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Sunday, July 17, 2016

The new Match Game is a very, very good revival. They finally got it right.

Gene Rayburn and the panel in the 1970s.
 Tonight is the fourth episode of the latest revival of Match Game, otherwise known to my friends as my favorite television program of all time. A reincarnation of the popular 1970s game show that lives on in GSN and BUZZR reruns, the classic show is back in full force on the primetime ABC Sunday and Fun Games lineup with Alec Baldwin as host. The results so far have been great in the sense that critics have provided resoundingly strong reviews and the ratings have been quite solid, beating the offerings on other major networks in the same time slot.

(I was even lucky enough to see a taping in person with my great friend Evan Feurstein in New York City. I should also mention that I am especially grateful to my wonderful girlfriend Erin and her parents who made time to watch the premiere episode with me recently when I visited Erin in Atlanta during her summer internship for The Carter Center).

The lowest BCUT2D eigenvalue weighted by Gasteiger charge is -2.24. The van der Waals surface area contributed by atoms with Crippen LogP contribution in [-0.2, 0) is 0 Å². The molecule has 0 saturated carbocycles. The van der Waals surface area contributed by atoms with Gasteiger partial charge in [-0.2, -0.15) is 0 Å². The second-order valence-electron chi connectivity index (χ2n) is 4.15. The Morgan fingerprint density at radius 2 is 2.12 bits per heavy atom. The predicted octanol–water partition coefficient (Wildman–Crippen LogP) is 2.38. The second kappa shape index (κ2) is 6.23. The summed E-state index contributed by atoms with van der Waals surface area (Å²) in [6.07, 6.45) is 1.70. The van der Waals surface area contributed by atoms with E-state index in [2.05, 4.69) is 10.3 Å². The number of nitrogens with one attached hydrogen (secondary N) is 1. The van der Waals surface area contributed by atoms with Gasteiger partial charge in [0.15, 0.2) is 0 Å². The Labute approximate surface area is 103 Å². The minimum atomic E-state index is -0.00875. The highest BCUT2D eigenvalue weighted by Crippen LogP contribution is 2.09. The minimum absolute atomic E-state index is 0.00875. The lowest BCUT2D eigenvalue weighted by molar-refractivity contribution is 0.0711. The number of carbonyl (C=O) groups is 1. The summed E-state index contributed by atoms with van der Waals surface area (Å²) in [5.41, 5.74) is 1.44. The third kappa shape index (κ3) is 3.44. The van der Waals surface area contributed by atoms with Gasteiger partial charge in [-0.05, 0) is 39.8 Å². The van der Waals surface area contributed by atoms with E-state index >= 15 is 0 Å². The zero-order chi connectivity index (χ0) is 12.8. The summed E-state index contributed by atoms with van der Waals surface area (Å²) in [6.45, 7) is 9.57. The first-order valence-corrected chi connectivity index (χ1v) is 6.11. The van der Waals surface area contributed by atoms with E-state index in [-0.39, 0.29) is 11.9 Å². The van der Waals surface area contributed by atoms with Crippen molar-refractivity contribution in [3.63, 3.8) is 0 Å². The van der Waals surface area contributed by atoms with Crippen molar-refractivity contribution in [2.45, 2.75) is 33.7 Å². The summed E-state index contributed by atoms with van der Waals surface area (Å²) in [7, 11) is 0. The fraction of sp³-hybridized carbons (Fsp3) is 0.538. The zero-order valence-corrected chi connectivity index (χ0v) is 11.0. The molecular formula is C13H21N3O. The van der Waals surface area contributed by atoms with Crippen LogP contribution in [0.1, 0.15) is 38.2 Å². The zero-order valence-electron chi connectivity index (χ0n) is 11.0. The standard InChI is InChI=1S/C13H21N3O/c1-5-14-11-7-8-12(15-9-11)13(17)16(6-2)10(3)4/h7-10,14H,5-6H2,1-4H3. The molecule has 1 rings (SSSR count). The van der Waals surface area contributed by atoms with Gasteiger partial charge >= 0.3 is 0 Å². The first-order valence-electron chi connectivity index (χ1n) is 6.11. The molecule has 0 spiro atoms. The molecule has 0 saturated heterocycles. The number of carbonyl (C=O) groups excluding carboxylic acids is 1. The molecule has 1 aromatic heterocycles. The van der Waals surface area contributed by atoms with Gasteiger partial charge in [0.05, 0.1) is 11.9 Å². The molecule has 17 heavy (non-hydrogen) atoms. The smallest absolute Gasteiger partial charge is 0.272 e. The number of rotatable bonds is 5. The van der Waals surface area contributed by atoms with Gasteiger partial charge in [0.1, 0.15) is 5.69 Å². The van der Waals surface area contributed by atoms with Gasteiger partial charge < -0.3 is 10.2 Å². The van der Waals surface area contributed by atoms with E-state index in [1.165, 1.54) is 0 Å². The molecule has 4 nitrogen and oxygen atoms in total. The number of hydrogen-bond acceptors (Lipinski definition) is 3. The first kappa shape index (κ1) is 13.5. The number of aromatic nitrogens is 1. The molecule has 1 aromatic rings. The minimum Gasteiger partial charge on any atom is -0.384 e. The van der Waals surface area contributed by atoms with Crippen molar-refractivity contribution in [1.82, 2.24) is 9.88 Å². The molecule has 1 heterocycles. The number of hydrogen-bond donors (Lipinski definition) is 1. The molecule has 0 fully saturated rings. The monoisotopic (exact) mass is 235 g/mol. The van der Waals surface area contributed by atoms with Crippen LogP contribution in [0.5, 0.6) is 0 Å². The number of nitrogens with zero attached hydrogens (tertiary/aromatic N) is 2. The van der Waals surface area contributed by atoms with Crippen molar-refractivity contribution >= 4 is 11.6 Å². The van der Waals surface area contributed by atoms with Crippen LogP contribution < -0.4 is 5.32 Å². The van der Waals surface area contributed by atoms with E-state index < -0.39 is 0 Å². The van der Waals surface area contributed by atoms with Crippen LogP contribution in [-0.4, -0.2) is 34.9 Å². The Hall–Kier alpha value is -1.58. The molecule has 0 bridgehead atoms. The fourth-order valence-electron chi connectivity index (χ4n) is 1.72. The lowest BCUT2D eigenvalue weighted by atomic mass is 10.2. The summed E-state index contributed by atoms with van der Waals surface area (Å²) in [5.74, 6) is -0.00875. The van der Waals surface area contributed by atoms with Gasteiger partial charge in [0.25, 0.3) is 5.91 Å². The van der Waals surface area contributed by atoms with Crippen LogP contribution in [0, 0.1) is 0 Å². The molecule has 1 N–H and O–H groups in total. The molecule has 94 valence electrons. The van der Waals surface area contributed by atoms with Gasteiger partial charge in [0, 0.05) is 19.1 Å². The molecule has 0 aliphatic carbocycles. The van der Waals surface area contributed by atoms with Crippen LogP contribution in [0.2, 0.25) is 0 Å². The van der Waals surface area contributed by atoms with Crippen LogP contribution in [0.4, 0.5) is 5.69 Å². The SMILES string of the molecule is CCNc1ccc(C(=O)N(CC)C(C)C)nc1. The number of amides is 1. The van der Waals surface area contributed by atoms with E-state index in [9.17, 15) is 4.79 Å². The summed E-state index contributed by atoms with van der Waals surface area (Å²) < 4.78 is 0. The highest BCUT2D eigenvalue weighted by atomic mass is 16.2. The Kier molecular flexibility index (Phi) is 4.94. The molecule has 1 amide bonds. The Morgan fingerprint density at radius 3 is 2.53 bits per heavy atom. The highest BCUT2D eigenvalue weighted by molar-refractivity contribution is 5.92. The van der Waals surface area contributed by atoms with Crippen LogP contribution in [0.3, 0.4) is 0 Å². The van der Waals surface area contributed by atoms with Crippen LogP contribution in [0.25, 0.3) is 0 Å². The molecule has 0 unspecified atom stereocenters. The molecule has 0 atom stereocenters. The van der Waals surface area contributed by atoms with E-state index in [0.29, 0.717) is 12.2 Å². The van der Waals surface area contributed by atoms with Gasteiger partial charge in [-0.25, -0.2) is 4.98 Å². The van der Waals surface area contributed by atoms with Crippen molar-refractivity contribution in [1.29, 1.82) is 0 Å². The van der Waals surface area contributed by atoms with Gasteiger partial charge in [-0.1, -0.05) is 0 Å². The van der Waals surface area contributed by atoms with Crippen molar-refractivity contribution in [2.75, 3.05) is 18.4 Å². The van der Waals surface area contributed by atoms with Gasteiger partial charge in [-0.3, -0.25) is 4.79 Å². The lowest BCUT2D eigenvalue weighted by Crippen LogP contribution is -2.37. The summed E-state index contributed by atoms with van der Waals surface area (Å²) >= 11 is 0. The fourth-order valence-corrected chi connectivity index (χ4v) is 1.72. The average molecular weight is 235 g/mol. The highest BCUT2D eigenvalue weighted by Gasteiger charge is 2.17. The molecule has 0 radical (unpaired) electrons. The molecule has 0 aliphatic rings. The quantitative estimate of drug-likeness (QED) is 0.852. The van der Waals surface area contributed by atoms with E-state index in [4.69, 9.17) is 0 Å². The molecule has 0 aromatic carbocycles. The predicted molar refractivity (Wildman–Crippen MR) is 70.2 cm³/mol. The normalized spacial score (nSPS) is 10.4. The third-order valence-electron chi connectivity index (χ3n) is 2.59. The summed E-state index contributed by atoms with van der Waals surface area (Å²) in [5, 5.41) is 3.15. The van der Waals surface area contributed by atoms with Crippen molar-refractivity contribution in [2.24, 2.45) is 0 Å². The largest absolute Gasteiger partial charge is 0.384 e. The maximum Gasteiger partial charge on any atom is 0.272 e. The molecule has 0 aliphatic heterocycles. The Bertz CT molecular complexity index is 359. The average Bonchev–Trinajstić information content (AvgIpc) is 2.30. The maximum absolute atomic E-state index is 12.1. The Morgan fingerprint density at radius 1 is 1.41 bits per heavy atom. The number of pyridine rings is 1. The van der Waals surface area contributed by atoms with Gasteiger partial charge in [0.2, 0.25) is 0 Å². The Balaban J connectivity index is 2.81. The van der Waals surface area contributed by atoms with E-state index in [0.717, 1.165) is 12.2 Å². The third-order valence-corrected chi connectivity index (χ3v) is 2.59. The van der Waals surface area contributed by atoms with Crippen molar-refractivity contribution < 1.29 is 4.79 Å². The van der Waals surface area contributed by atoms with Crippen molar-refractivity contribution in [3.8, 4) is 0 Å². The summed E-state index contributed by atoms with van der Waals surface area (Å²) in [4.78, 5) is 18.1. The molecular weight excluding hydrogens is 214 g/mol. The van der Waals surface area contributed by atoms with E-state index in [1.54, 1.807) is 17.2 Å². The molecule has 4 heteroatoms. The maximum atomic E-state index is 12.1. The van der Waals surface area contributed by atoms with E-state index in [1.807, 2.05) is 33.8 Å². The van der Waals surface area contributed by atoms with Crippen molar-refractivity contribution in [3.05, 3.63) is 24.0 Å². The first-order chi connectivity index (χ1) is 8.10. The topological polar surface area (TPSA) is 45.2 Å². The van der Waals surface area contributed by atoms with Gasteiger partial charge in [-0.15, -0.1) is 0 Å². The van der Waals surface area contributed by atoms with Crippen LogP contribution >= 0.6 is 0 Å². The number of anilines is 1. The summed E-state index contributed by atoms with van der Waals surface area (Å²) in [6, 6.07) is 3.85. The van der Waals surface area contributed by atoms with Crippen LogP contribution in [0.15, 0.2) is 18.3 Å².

However, when the revival was announced in April, a lot of Match Game fans, myself included, were excited but apprehensive. The nervousness is attributed to the fact that all previous efforts to revive the show disastrously failed. There was the anemic Match Game-Hollywood Squares Hour - which barely survived a single season - that felt incredibly forced: a lame effort to fuse two shows that had little to do with each other.

That effort failed in no small part because the Hollywood Squares portion was hosted by Sha-Na-Na's Jon "Bowzer" Bauman, an individual who was simply not cut out to be a game show host. Then there was the short-lived 1990 revival, a noble ABC effort that had its positives, like bringing back Charles Nelson Reilly on the panel, but was plagued by an unfortunate time slot and dry hosting courtesy Ross Shafer. Towards the end of the 90s, an even worse attempt was made in the form of a syndicated version that also suffered from poor hosting skills, a bizarre panel, a low cash prize, unfunny questions, a lackluster set, and terrible time placements.

Alec Baldwin and the panel on the new Match Game.
To be fair, it is a difficult task to revive Match Game and that's because the 70s version was simply so freakin good. The chemistry between energetic host Gene Rayburn, the fun (drunk) celebrities, and the contestants was what made the show so entertaining. It is hard to replicate that unique interaction. But what's also true is that the show pushed the envelope for its time, featuring risque double-entrende fill-in-the-blanks that could be answered with "boobs," "derriere," and "making love," all permitted terms on CBS daytime. As TV's social standards have relaxed over the years, it's become harder to elicit the same shock value and humor.